Capital Account Convertibility

The government has clarified that it is not looking at full capital account convertibility for the next few years.

 
Background:
Raghuram Rajan, the previous Reserve Bank of India governor, had said that the central bank was looking at bringing in capital account convertibility in a few years. However, the debate has acquired a new dimension with the International Monetary Fund (IMF) recently becoming more cautious about its benefits for developing economies.
 
What are capital controls?
Capital controls are used by the state to protect the economy from potential shocks caused by unpredictable capital flows.
 
What does capital account convertibility mean?
Essentially, it means freedom to convert local financial assets into foreign ones at market-determined exchange rates.
 
What can it do?
It can lead to free exchange of currency at lower rates. Also, it can result in unrestricted mobility of capital.
 
How does it benefit a nation?
It can trigger stepped up inflow of foreign investment. Transactions also can become much easier, and occur at a faster pace.
 
What are the negatives?
It could destabilise an economy especially if there is massive capital flows in and out of the country. Currency appreciation/depreciation could affect the balance of trade.
 
Where does India stand now?
India currently has full convertibility of the rupee in current accounts such as for exports and imports. However, India’s capital account convertibility is not full. There are ceilings on government and corporate debt, external commercial borrowings and equity.
 
 
What do you understand by Capital Account Convertibility (CAA)? There is a debate going on whether India should go for full CAA or for partial CAA. Examine the advantages and disadvantages of both full and partial CAA. Based on this examination, suggest whether India should go for full CAA or not. (200 Words)
 
Capital Account Convertibility (CCA) is the facet of a country’s financial system which allows for the conversion of foreign financial assets into domestic financial assets and vice versa at market determined rates. Such convertibility may be completely unrestricted or may be partially regulated.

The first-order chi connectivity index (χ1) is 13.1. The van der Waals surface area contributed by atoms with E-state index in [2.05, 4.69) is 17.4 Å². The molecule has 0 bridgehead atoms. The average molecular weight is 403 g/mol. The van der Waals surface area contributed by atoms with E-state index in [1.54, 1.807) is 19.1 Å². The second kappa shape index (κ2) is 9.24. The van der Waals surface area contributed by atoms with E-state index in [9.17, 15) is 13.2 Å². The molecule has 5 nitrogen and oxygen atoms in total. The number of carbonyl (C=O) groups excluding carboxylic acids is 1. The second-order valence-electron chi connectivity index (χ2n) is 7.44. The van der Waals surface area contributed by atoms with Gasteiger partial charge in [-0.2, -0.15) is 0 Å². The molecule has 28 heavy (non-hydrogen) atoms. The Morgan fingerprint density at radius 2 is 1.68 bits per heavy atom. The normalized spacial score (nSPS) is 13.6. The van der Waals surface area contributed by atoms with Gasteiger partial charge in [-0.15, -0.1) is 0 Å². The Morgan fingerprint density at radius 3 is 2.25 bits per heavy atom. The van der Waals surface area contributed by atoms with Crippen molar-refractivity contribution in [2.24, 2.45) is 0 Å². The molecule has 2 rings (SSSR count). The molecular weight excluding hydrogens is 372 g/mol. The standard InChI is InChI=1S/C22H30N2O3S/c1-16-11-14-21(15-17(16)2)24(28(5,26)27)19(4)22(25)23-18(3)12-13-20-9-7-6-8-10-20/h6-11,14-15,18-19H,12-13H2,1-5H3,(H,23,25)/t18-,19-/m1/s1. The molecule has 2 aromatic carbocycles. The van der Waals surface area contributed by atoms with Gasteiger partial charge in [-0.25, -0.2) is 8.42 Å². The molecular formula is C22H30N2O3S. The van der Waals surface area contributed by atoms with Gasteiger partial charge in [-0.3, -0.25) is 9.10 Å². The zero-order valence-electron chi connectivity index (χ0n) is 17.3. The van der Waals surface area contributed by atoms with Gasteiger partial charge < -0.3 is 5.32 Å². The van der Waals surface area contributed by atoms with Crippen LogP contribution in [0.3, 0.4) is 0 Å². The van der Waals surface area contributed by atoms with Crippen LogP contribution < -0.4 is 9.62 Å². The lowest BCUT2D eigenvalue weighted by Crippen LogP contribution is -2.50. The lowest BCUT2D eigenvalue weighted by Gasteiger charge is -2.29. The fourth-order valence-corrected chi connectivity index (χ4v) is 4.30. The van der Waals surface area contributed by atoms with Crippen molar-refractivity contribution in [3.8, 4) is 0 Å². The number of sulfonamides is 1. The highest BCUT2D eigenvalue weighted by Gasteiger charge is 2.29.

This theory, to enable third world economies to grow as globalised economies, was proposed by the Tarapore Committee setup by the RBI.
 
Preconditions:
CAC shall be introduced in an economy only when there is low inflation, low fiscal deficit, low NPAs, high Forex Reserves, functional independence of the Central Bank, no restrictions on Gold movement.
 
 
The main advantages of full CCA are:
  1. It will help India deepen its market and help India attain the status of a leading global economy.
  2. Improved access to international financial markets and reduction in cost of capital.
  3. This will open Indian financial markets to global competition and would in the long run contribute to the development.
  4. This will ensure the availability of large funds to supplement domestic resources and thus promote economic growth.
 
On the downside:
  1. Full CCA can lead to erratic flow of foreign capital, which can lead to financial instability.
  2. In today’s globalised context, such close integration will open up the Indian economy to the global shocks like the 2008 financial crisis.
  3. Speculative activity can lead to capital flight from country as in case of some South East Asian economies during 1997-98
  4. Imposing control would become difficult in a globalised environment once CAC is introduced
 
 
It is clear that the advantages of full CAA are broadly beneficial. However, given the underdeveloped state of the Indian financial ecosystem to face volatility risks associated with full CAA, adoption of partial CAA is more prudent and practical. The advantage of this approach is that the government can by way of regulatory mechanism come to the economy’s rescue in turbulent times, while the economy enjoys the benefits associated with full CAA during the relatively calmer times. The downside of partial CAA is the speed and scale at which capital will flow into India. However, this is a small price to pay for ensuring some semblance of stability within the economy, while the institutional forces work to strengthen the framework
for subsequent introduction of full accountability.

 

 

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